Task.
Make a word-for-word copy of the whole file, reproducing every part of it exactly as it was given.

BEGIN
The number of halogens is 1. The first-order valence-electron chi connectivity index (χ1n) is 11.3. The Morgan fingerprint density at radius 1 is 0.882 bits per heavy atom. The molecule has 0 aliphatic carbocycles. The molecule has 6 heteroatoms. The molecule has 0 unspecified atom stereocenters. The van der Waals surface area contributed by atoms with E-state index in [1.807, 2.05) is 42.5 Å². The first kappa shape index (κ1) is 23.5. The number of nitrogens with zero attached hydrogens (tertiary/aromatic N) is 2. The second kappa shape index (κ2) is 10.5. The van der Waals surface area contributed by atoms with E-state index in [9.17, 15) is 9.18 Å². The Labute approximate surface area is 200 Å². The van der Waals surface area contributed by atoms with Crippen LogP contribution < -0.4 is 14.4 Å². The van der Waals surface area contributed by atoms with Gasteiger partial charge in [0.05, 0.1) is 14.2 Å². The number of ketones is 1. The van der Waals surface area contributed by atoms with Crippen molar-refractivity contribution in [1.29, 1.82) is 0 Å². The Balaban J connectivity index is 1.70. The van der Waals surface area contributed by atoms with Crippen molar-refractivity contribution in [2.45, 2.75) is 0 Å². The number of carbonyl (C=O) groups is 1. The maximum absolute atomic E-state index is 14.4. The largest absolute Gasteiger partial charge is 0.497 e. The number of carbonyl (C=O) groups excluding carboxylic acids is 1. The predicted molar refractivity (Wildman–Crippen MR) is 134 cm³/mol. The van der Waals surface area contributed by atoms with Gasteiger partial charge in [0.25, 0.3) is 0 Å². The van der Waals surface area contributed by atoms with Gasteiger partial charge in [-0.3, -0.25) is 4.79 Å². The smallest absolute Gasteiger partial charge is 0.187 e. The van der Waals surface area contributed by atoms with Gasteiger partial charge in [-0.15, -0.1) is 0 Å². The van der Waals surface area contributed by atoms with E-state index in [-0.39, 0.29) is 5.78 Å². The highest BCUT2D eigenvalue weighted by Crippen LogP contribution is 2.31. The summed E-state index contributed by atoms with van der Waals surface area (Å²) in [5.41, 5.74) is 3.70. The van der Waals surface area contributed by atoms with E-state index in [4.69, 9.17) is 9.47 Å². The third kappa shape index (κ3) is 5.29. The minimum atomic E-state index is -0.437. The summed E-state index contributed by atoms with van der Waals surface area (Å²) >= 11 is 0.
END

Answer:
The number of halogens is 1. The first-order valence-electron chi connectivity index (χ1n) is 11.3. The Morgan fingerprint density at radius 1 is 0.882 bits per heavy atom. The molecule has 0 aliphatic carbocycles. The molecule has 6 heteroatoms. The molecule has 0 unspecified atom stereocenters. The van der Waals surface area contributed by atoms with E-state index in [1.807, 2.05) is 42.5 Å². The first kappa shape index (κ1) is 23.5. The number of nitrogens with zero attached hydrogens (tertiary/aromatic N) is 2. The second kappa shape index (κ2) is 10.5. The van der Waals surface area contributed by atoms with E-state index in [9.17, 15) is 9.18 Å². The Labute approximate surface area is 200 Å². The van der Waals surface area contributed by atoms with Crippen LogP contribution < -0.4 is 14.4 Å². The van der Waals surface area contributed by atoms with Gasteiger partial charge in [0.05, 0.1) is 14.2 Å². The number of ketones is 1. The van der Waals surface area contributed by atoms with Crippen molar-refractivity contribution in [1.29, 1.82) is 0 Å². The Balaban J connectivity index is 1.70. The van der Waals surface area contributed by atoms with Crippen molar-refractivity contribution in [2.45, 2.75) is 0 Å². The number of carbonyl (C=O) groups is 1. The maximum absolute atomic E-state index is 14.4. The largest absolute Gasteiger partial charge is 0.497 e. The number of carbonyl (C=O) groups excluding carboxylic acids is 1. The predicted molar refractivity (Wildman–Crippen MR) is 134 cm³/mol. The van der Waals surface area contributed by atoms with Gasteiger partial charge in [0.25, 0.3) is 0 Å². The van der Waals surface area contributed by atoms with Gasteiger partial charge in [-0.3, -0.25) is 4.79 Å². The smallest absolute Gasteiger partial charge is 0.187 e. The van der Waals surface area contributed by atoms with Gasteiger partial charge in [-0.15, -0.1) is 0 Å². The van der Waals surface area contributed by atoms with E-state index in [-0.39, 0.29) is 5.78 Å². The highest BCUT2D eigenvalue weighted by Crippen LogP contribution is 2.31. The summed E-state index contributed by atoms with van der Waals surface area (Å²) in [5.41, 5.74) is 3.70. The van der Waals surface area contributed by atoms with E-state index in [4.69, 9.17) is 9.47 Å². The third kappa shape index (κ3) is 5.29. The minimum atomic E-state index is -0.437. The summed E-state index contributed by atoms with van der Waals surface area (Å²) >= 11 is 0.